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Compare and contrast the portrayal of feelings of soldiers of the first world war, in Pat Barkers, 'The Ghost Road' and various poems from "The poems of Wilfred Owen'.

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Introduction

Emma Finnegan: Center number: 20005 Candidate number: 8067 Compare and contrast the portrayal of feelings of soldiers of the first world war, in Pat Barkers, 'The Ghost Road' and various poems from "The poems of Wilfred Owen'. In both 'The Ghost Road' and 'The Poems of Wilfred Owen', one sees the brutal effects of the First World War through the experiences of those directly involved, the soldiers. They suffered immensely, from shell shock, paralysis and also loneliness and homesickness. In Pat Barkers 'The Ghost Road' she concentrates mainly on two characters experiences, whilst Wilfred Owen portrays the feelings and experiences of the soldiers as a whole. By comparing and contrasting both of these textual sources, it is the intention to discover the true effects of the war and to question how much the portrayals of the war differ. In the novel 'The ghost road' by Pat Barker, it begins with Billy Prior at the seaside in Bradford. He is watching people as they walk passed, he notices what he thinks to be a soldiers wife, this is because it says 'Married, but the war, whether by widowing her or simply by taking her husband away,' this show how soldiers wives are lone, and have no independence as they have to live with there parents. ...read more.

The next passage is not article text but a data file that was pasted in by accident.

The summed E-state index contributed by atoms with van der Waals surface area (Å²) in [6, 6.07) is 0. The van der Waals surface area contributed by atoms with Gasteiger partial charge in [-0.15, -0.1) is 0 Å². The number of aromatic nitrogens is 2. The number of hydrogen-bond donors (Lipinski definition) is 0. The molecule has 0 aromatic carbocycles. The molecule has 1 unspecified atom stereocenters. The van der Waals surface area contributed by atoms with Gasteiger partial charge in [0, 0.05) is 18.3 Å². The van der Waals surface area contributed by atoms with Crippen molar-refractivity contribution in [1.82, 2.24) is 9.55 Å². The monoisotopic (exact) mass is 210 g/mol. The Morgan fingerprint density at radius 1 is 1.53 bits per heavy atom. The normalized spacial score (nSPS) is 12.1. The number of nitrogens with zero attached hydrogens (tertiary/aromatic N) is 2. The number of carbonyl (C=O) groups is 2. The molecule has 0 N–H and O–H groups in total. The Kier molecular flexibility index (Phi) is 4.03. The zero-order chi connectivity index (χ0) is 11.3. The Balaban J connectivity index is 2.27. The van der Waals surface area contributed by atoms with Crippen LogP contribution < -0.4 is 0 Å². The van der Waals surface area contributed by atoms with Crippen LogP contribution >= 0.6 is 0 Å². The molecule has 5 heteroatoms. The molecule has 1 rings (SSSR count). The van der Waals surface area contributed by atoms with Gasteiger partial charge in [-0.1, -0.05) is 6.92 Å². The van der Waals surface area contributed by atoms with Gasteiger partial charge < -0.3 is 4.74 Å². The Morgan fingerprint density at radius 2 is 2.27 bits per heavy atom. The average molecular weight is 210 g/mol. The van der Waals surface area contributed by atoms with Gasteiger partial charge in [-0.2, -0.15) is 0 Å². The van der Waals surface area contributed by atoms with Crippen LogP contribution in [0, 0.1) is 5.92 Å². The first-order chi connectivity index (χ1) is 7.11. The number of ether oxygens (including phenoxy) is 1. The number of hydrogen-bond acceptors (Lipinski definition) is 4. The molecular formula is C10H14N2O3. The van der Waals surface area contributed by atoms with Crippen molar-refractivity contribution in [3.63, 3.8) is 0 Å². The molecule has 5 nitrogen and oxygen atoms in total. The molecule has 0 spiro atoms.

Middle

this shows how they are haunted by the murders they have watch of fellow soldiers and this will never leave them. In Owens poem 'Dulce et decorum Est.' it describes a soldier dying from a gas attack. The poem starts off with 'Bent doubled, like old beggars under sacks,' this shows the way in which the soldiers are walking and what they look like, they are walking like this because they are exhausted, it also says how they look like 'old beggars' this is because they're exhaustion is show all over their face and they are all muddy and undesirable like beggars would look. It then goes on to say ' Till on the haunting flares we turned our back,' the word 'haunting' suggest that the soldiers are struggling to forget the memories of war, but this is made harder because they are constantly been reminded of it. The poem then goes on to say 'towards our distant rest began to trudge' this could mean that they are preparing for their death because that is the only rest and peace they will ever get. It then says 'Gas!Gas!Quick, boys!' this suggest a gas attack. ...read more.

Conclusion

desperate for love he is, he notices 'He got into bed, telling himself the cold damp patch under his left buttock was imagination.' This shows also how the women were lonely also, and realizes the men were to and used this to their advantage and got men to pay for sex. During sex Prior moans as it says ' Ah, he cried, more with shock than pleasue' Elina goes on to say 'What's the marra with you?' and Prior answers with ' I thought I could smell gas'. This shows how the war has prevented him from living his life, because the smell of gas brought back all the memories of war, even at a time wear he was meant to enjoying. It also say 'he forgot her' more or less straight away this is because she is one of many he has slept with. Then it says 'bent doubled..' this taken from Owens poem 'Dulce et decorum est' By comparing and contrasting the portrayal and feelings of soldiers of World War one in the two chosen sources, it has been discovered that the Authors portrayed similar effects and experiences of war. The view of war that Pat Barker portrays can be supported and expanded by reading the poetry of Wilfred Owen. ...read more.

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